Irene Genet, home care coordinator in respiratory care, likes the comforts of home. Whether she’s decorating or unleashing her inner foodie, home is a special place. That’s why Irene works hard to help the families of children who need long-term help with breathing. If the family learns to handle their child’s respiratory technology needs, they’re a step closer to bringing their child home.
“In my role, I work with so many amazing families and their children,” Irene said. “When training families, I am teaching them to be a respiratory therapist and nurse, while still being their child’s mom and dad. The strength and perseverance that these families demonstrate has shown me how the love of their child conquers all.”
Irene retires on September 1 after a 36-year career, the last 20 years spent at Akron Children’s. She looks forward to enjoying time with her husband and family, creating fantastic meals, entertaining, traveling and being a snowbird in Arizona. And as someone who loves food and wine, Irene toys with the idea of studying to become a sommelier.
What brought you to Children’s?
While a student in The University of Akron’s respiratory therapy program, I trained at Children’s. After college, Al Gore, manager of respiratory care, hired me for the 3-11 p.m. shift. I started with a great group of therapists in a small department. I have worked with amazing people, some of whom I still work with. Not too many people can say that. I feel blessed.
What was going on in your life then?
I started at Children’s, and it has remained my home. When I got married and had children, I took periods of time off to stay home and be a full-time mom, returning in 2002 to be a full-time respiratory therapist. I’ve been here ever since.
Have you always worked in the same department and role?
I’ve always been part of respiratory care. I was a staff therapist before becoming a clinical coordinator. That role broadened my administrative and managerial skills. Six years ago, I became the home care coordinator, working with our chronic tracheostomy/ventilator-dependent patients. My job involves teaching and training patients’ families and caregivers and collaborating with Children’s multidisciplinary teams. I have had opportunities to help people with lung diseases. Working with patients who have asthma and their families is a passion of mine.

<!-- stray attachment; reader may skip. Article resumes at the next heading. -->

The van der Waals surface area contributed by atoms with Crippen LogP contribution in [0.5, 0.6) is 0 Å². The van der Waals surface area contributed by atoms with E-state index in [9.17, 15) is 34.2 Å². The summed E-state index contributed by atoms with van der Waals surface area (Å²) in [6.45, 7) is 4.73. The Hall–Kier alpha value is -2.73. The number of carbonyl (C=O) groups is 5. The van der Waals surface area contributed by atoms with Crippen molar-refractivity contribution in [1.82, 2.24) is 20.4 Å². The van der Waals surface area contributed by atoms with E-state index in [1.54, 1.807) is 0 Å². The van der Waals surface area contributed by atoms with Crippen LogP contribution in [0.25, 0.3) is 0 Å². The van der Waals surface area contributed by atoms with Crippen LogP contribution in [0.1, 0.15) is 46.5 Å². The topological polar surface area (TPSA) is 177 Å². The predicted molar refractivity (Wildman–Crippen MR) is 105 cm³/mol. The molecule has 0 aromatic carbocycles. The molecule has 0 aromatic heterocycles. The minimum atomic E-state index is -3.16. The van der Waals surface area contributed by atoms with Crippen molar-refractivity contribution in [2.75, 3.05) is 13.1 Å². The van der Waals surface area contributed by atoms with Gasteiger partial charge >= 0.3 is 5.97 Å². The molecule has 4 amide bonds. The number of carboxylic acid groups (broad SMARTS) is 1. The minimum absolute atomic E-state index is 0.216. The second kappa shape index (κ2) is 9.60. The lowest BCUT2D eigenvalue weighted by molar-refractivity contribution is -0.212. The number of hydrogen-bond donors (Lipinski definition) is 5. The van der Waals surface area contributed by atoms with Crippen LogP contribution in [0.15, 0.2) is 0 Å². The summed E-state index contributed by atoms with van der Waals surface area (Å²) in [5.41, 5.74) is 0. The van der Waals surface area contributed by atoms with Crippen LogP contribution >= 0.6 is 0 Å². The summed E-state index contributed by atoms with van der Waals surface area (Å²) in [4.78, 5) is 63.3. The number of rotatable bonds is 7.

How has Akron Children’s changed since you started here?
Respiratory therapy as a profession has grown tremendously. We work with many types of patients, from those in the neonatal intensive care unit and pediatric intensive care unit to geriatric patients in the Burn Center. We’re a critical part of a patient’s care team.
What’s your most memorable and/or happiest moment at Akron Children’s?
I used Children’s tuition reimbursement program to earn a bachelor’s degree from The University of Akron. My husband also attended the same program, earning his degree at the same time. When we went to our graduation ceremony, Bill Considine (Akron Children’s CEO Emeritus) was the commencement speaker, which was special since I worked at Children’s, and our tuition reimbursement helped pay for my degree.
With so many little children here, did someone or something especially touch your heart?
I have many memories of the patients and families I’ve worked with throughout the years. Some have been sad memories of patients that did not go home, but the majority are filled with great memories of smiles, joyful tears and going-home celebrations.
What’s your idea of a perfect day?
It starts with coffee in my backyard. Now, with retirement, I know that my day can be filled with anything that I dream.
How many different places have you lived since working at Akron Children’s?
Funny enough, when you get close to retirement, you start to think of how your life is going to change. My husband and I built our house 37 years ago and it’s been our residence ever since. I’ve driven the same way (minus Akron’s continuous construction detours!) my whole career. Lately my thoughts are, “I am not going to be taking this route anymore.” It’s an odd feeling to think, “I am not going to do this or that at Children’s anymore.”
What music do you like?
I listen to country, rock and blues, especially the kind of blues I heard on a trip to Memphis recently. When my granddaughters are with me, I listen to a lot of Disney soundtracks.
What’s the last book your read?
“Educated: A Memoir” by Tara Westover
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